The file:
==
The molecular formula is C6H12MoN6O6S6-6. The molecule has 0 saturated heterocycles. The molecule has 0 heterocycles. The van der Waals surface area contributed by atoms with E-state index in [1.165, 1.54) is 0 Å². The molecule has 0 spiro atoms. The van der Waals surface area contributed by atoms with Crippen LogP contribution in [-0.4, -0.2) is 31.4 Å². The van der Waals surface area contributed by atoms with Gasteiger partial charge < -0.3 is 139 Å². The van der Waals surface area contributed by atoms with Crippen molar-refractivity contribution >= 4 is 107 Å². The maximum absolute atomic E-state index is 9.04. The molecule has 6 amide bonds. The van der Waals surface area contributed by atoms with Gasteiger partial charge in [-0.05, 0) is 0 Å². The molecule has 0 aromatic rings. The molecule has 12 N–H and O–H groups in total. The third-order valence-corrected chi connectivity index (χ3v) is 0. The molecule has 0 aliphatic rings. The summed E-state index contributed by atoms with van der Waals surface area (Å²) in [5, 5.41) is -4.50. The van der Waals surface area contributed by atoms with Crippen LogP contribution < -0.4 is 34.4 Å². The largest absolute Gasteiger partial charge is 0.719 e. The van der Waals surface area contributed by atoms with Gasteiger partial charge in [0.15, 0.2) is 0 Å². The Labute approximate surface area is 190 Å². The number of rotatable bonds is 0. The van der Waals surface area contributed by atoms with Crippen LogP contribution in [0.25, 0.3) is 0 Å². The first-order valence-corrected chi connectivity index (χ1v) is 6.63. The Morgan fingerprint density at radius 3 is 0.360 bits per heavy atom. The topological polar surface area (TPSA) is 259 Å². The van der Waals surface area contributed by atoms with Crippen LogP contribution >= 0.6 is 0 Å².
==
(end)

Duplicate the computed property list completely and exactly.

The molecular formula is C6H12MoN6O6S6-6. The molecule has 0 saturated heterocycles. The molecule has 0 heterocycles. The van der Waals surface area contributed by atoms with E-state index in [1.165, 1.54) is 0 Å². The molecule has 0 spiro atoms. The van der Waals surface area contributed by atoms with Crippen LogP contribution in [-0.4, -0.2) is 31.4 Å². The van der Waals surface area contributed by atoms with Gasteiger partial charge < -0.3 is 139 Å². The van der Waals surface area contributed by atoms with Crippen molar-refractivity contribution >= 4 is 107 Å². The maximum absolute atomic E-state index is 9.04. The molecule has 6 amide bonds. The van der Waals surface area contributed by atoms with Gasteiger partial charge in [-0.05, 0) is 0 Å². The molecule has 0 aromatic rings. The molecule has 12 N–H and O–H groups in total. The third-order valence-corrected chi connectivity index (χ3v) is 0. The molecule has 0 aliphatic rings. The summed E-state index contributed by atoms with van der Waals surface area (Å²) in [5, 5.41) is -4.50. The van der Waals surface area contributed by atoms with Crippen LogP contribution < -0.4 is 34.4 Å². The largest absolute Gasteiger partial charge is 0.719 e. The van der Waals surface area contributed by atoms with Gasteiger partial charge in [0.15, 0.2) is 0 Å². The Labute approximate surface area is 190 Å². The number of rotatable bonds is 0. The van der Waals surface area contributed by atoms with Crippen LogP contribution in [0.25, 0.3) is 0 Å². The first-order valence-corrected chi connectivity index (χ1v) is 6.63. The Morgan fingerprint density at radius 3 is 0.360 bits per heavy atom. The topological polar surface area (TPSA) is 259 Å². The van der Waals surface area contributed by atoms with Crippen LogP contribution >= 0.6 is 0 Å².